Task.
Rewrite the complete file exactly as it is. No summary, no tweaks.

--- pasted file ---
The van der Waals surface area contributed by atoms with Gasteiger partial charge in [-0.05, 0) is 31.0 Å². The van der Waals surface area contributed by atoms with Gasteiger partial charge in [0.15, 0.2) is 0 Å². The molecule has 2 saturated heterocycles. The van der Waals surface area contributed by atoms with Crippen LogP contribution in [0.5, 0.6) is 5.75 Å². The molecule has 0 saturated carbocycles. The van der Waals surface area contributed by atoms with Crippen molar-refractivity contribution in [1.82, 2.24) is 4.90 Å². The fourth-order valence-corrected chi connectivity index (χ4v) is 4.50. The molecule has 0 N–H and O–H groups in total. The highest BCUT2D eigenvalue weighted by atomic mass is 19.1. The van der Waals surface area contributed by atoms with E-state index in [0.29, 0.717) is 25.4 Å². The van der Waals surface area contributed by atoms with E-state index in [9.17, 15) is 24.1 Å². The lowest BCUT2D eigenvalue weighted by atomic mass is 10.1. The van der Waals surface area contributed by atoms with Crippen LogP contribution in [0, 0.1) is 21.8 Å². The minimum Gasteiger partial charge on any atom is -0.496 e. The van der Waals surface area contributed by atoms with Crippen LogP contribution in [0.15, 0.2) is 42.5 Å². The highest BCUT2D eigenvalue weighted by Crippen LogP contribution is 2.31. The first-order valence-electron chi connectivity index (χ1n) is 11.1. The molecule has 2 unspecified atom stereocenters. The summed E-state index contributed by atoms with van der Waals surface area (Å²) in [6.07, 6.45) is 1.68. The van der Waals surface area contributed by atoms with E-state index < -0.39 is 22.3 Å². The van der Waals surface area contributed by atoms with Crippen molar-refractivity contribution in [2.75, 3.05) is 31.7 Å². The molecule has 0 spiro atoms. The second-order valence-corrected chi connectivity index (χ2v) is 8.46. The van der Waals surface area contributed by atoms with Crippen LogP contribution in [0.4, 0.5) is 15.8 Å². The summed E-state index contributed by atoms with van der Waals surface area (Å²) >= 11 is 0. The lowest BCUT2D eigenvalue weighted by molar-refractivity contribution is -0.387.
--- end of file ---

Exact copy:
The van der Waals surface area contributed by atoms with Gasteiger partial charge in [-0.05, 0) is 31.0 Å². The van der Waals surface area contributed by atoms with Gasteiger partial charge in [0.15, 0.2) is 0 Å². The molecule has 2 saturated heterocycles. The van der Waals surface area contributed by atoms with Crippen LogP contribution in [0.5, 0.6) is 5.75 Å². The molecule has 0 saturated carbocycles. The van der Waals surface area contributed by atoms with Crippen molar-refractivity contribution in [1.82, 2.24) is 4.90 Å². The fourth-order valence-corrected chi connectivity index (χ4v) is 4.50. The molecule has 0 N–H and O–H groups in total. The highest BCUT2D eigenvalue weighted by atomic mass is 19.1. The van der Waals surface area contributed by atoms with E-state index in [0.29, 0.717) is 25.4 Å². The van der Waals surface area contributed by atoms with E-state index in [9.17, 15) is 24.1 Å². The lowest BCUT2D eigenvalue weighted by atomic mass is 10.1. The van der Waals surface area contributed by atoms with Crippen LogP contribution in [0, 0.1) is 21.8 Å². The minimum Gasteiger partial charge on any atom is -0.496 e. The van der Waals surface area contributed by atoms with Crippen LogP contribution in [0.15, 0.2) is 42.5 Å². The highest BCUT2D eigenvalue weighted by Crippen LogP contribution is 2.31. The first-order valence-electron chi connectivity index (χ1n) is 11.1. The molecule has 2 unspecified atom stereocenters. The summed E-state index contributed by atoms with van der Waals surface area (Å²) in [6.07, 6.45) is 1.68. The van der Waals surface area contributed by atoms with E-state index < -0.39 is 22.3 Å². The van der Waals surface area contributed by atoms with Crippen molar-refractivity contribution in [2.75, 3.05) is 31.7 Å². The molecule has 0 spiro atoms. The second-order valence-corrected chi connectivity index (χ2v) is 8.46. The van der Waals surface area contributed by atoms with Crippen LogP contribution in [0.4, 0.5) is 15.8 Å². The summed E-state index contributed by atoms with van der Waals surface area (Å²) >= 11 is 0. The lowest BCUT2D eigenvalue weighted by molar-refractivity contribution is -0.387.